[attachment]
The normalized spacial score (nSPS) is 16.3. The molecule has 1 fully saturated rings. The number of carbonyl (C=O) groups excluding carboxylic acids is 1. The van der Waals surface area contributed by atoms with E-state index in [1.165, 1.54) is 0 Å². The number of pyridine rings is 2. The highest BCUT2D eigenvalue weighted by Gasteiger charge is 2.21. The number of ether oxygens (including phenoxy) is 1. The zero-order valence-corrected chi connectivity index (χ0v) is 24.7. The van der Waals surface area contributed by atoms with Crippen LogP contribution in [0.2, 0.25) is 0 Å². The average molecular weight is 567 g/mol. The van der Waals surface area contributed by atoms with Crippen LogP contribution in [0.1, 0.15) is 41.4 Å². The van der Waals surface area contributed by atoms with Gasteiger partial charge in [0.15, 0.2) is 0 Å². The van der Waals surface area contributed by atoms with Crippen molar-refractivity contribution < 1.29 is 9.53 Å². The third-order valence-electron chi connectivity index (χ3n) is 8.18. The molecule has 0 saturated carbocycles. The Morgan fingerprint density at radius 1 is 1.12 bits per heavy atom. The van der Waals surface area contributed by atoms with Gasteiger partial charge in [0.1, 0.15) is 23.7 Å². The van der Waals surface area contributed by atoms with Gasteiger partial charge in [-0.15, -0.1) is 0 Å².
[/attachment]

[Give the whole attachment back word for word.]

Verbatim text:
The normalized spacial score (nSPS) is 16.3. The molecule has 1 fully saturated rings. The number of carbonyl (C=O) groups excluding carboxylic acids is 1. The van der Waals surface area contributed by atoms with E-state index in [1.165, 1.54) is 0 Å². The number of pyridine rings is 2. The highest BCUT2D eigenvalue weighted by Gasteiger charge is 2.21. The number of ether oxygens (including phenoxy) is 1. The zero-order valence-corrected chi connectivity index (χ0v) is 24.7. The van der Waals surface area contributed by atoms with Crippen LogP contribution in [0.2, 0.25) is 0 Å². The average molecular weight is 567 g/mol. The van der Waals surface area contributed by atoms with Crippen LogP contribution in [0.1, 0.15) is 41.4 Å². The van der Waals surface area contributed by atoms with Gasteiger partial charge in [0.15, 0.2) is 0 Å². The van der Waals surface area contributed by atoms with Crippen molar-refractivity contribution < 1.29 is 9.53 Å². The third-order valence-electron chi connectivity index (χ3n) is 8.18. The molecule has 0 saturated carbocycles. The Morgan fingerprint density at radius 1 is 1.12 bits per heavy atom. The van der Waals surface area contributed by atoms with Gasteiger partial charge in [0.1, 0.15) is 23.7 Å². The van der Waals surface area contributed by atoms with Gasteiger partial charge in [-0.15, -0.1) is 0 Å².